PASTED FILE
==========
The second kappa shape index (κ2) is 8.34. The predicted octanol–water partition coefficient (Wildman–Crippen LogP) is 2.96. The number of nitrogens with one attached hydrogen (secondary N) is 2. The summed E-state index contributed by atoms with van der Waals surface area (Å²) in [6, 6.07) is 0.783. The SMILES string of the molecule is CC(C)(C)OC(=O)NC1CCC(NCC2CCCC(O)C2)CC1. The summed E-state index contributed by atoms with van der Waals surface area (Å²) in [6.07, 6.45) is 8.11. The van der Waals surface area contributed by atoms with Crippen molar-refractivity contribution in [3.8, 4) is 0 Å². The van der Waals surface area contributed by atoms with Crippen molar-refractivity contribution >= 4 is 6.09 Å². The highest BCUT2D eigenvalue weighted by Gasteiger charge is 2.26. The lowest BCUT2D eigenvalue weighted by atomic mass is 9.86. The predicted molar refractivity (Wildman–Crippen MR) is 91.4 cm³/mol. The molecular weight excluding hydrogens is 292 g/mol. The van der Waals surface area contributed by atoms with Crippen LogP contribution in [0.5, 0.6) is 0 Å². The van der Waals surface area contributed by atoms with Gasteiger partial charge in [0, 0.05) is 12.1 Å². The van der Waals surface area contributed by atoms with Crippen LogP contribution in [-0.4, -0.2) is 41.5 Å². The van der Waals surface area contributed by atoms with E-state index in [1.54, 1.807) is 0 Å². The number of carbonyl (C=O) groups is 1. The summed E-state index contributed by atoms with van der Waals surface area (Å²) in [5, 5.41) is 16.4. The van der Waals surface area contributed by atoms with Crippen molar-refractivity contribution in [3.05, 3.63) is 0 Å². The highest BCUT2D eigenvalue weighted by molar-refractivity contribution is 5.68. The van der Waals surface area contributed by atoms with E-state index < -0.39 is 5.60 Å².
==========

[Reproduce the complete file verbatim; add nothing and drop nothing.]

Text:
The second kappa shape index (κ2) is 8.34. The predicted octanol–water partition coefficient (Wildman–Crippen LogP) is 2.96. The number of nitrogens with one attached hydrogen (secondary N) is 2. The summed E-state index contributed by atoms with van der Waals surface area (Å²) in [6, 6.07) is 0.783. The SMILES string of the molecule is CC(C)(C)OC(=O)NC1CCC(NCC2CCCC(O)C2)CC1. The summed E-state index contributed by atoms with van der Waals surface area (Å²) in [6.07, 6.45) is 8.11. The van der Waals surface area contributed by atoms with Crippen molar-refractivity contribution in [3.8, 4) is 0 Å². The van der Waals surface area contributed by atoms with Crippen molar-refractivity contribution >= 4 is 6.09 Å². The highest BCUT2D eigenvalue weighted by Gasteiger charge is 2.26. The lowest BCUT2D eigenvalue weighted by atomic mass is 9.86. The predicted molar refractivity (Wildman–Crippen MR) is 91.4 cm³/mol. The molecular weight excluding hydrogens is 292 g/mol. The van der Waals surface area contributed by atoms with Crippen LogP contribution in [0.5, 0.6) is 0 Å². The van der Waals surface area contributed by atoms with Gasteiger partial charge in [0, 0.05) is 12.1 Å². The van der Waals surface area contributed by atoms with Crippen LogP contribution in [-0.4, -0.2) is 41.5 Å². The van der Waals surface area contributed by atoms with E-state index in [1.54, 1.807) is 0 Å². The number of carbonyl (C=O) groups is 1. The summed E-state index contributed by atoms with van der Waals surface area (Å²) in [5, 5.41) is 16.4. The van der Waals surface area contributed by atoms with Crippen molar-refractivity contribution in [3.05, 3.63) is 0 Å². The highest BCUT2D eigenvalue weighted by molar-refractivity contribution is 5.68. The van der Waals surface area contributed by atoms with E-state index < -0.39 is 5.60 Å².